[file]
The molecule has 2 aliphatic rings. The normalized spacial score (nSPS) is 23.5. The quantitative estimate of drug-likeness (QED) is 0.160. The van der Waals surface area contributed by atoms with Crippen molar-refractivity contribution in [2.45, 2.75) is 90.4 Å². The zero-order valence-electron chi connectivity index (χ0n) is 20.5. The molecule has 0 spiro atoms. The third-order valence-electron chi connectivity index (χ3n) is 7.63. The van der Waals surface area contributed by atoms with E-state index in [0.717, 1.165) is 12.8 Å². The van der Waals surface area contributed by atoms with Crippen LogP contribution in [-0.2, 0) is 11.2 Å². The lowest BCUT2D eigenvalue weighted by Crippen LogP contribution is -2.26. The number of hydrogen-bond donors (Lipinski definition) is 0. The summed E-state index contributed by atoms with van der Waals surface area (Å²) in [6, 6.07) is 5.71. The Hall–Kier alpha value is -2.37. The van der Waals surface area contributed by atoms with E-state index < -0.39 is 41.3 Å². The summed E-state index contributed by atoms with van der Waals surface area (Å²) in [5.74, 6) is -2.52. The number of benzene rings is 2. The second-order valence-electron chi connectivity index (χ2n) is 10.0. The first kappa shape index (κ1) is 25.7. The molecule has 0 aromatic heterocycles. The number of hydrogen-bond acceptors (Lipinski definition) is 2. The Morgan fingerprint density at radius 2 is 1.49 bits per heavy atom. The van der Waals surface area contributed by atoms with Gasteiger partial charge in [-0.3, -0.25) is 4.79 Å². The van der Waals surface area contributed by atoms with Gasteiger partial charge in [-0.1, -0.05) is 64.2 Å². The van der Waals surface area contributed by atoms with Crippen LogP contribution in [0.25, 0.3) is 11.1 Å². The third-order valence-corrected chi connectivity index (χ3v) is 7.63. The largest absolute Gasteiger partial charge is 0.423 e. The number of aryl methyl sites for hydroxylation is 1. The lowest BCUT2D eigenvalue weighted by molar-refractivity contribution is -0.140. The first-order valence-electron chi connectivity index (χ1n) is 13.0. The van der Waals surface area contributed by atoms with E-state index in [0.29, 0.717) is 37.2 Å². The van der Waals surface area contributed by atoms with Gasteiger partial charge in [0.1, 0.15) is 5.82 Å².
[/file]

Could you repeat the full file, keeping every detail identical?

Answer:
The molecule has 2 aliphatic rings. The normalized spacial score (nSPS) is 23.5. The quantitative estimate of drug-likeness (QED) is 0.160. The van der Waals surface area contributed by atoms with Crippen molar-refractivity contribution in [2.45, 2.75) is 90.4 Å². The zero-order valence-electron chi connectivity index (χ0n) is 20.5. The molecule has 0 spiro atoms. The third-order valence-electron chi connectivity index (χ3n) is 7.63. The van der Waals surface area contributed by atoms with E-state index in [0.717, 1.165) is 12.8 Å². The van der Waals surface area contributed by atoms with Crippen LogP contribution in [-0.2, 0) is 11.2 Å². The lowest BCUT2D eigenvalue weighted by Crippen LogP contribution is -2.26. The number of hydrogen-bond donors (Lipinski definition) is 0. The summed E-state index contributed by atoms with van der Waals surface area (Å²) in [6, 6.07) is 5.71. The Hall–Kier alpha value is -2.37. The van der Waals surface area contributed by atoms with E-state index < -0.39 is 41.3 Å². The summed E-state index contributed by atoms with van der Waals surface area (Å²) in [5.74, 6) is -2.52. The number of benzene rings is 2. The second-order valence-electron chi connectivity index (χ2n) is 10.0. The first kappa shape index (κ1) is 25.7. The molecule has 0 aromatic heterocycles. The number of hydrogen-bond acceptors (Lipinski definition) is 2. The Morgan fingerprint density at radius 2 is 1.49 bits per heavy atom. The van der Waals surface area contributed by atoms with Gasteiger partial charge in [-0.3, -0.25) is 4.79 Å². The van der Waals surface area contributed by atoms with Gasteiger partial charge in [-0.1, -0.05) is 64.2 Å². The van der Waals surface area contributed by atoms with Crippen LogP contribution in [0.25, 0.3) is 11.1 Å². The third-order valence-corrected chi connectivity index (χ3v) is 7.63. The largest absolute Gasteiger partial charge is 0.423 e. The number of aryl methyl sites for hydroxylation is 1. The lowest BCUT2D eigenvalue weighted by molar-refractivity contribution is -0.140. The first-order valence-electron chi connectivity index (χ1n) is 13.0. The van der Waals surface area contributed by atoms with E-state index in [0.29, 0.717) is 37.2 Å². The van der Waals surface area contributed by atoms with Gasteiger partial charge in [0.1, 0.15) is 5.82 Å².